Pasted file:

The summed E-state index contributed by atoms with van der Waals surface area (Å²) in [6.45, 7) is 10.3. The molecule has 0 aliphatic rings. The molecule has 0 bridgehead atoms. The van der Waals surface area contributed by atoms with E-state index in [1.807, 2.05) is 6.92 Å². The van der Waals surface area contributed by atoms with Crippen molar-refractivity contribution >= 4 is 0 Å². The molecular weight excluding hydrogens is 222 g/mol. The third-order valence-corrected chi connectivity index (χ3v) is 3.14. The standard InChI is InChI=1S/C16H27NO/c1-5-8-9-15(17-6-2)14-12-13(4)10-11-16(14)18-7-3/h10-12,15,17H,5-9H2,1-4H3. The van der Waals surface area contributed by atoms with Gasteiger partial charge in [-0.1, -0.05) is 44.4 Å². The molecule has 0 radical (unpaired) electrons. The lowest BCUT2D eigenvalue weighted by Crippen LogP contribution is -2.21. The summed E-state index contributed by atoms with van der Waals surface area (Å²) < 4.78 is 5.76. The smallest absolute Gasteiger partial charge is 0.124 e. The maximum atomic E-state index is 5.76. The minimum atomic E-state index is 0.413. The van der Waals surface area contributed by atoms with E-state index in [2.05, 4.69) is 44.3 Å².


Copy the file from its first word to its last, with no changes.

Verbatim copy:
The summed E-state index contributed by atoms with van der Waals surface area (Å²) in [6.45, 7) is 10.3. The molecule has 0 aliphatic rings. The molecule has 0 bridgehead atoms. The van der Waals surface area contributed by atoms with E-state index in [1.807, 2.05) is 6.92 Å². The van der Waals surface area contributed by atoms with Crippen molar-refractivity contribution >= 4 is 0 Å². The molecular weight excluding hydrogens is 222 g/mol. The third-order valence-corrected chi connectivity index (χ3v) is 3.14. The standard InChI is InChI=1S/C16H27NO/c1-5-8-9-15(17-6-2)14-12-13(4)10-11-16(14)18-7-3/h10-12,15,17H,5-9H2,1-4H3. The van der Waals surface area contributed by atoms with Gasteiger partial charge in [-0.1, -0.05) is 44.4 Å². The molecule has 0 radical (unpaired) electrons. The lowest BCUT2D eigenvalue weighted by Crippen LogP contribution is -2.21. The summed E-state index contributed by atoms with van der Waals surface area (Å²) < 4.78 is 5.76. The smallest absolute Gasteiger partial charge is 0.124 e. The maximum atomic E-state index is 5.76. The minimum atomic E-state index is 0.413. The van der Waals surface area contributed by atoms with E-state index in [2.05, 4.69) is 44.3 Å².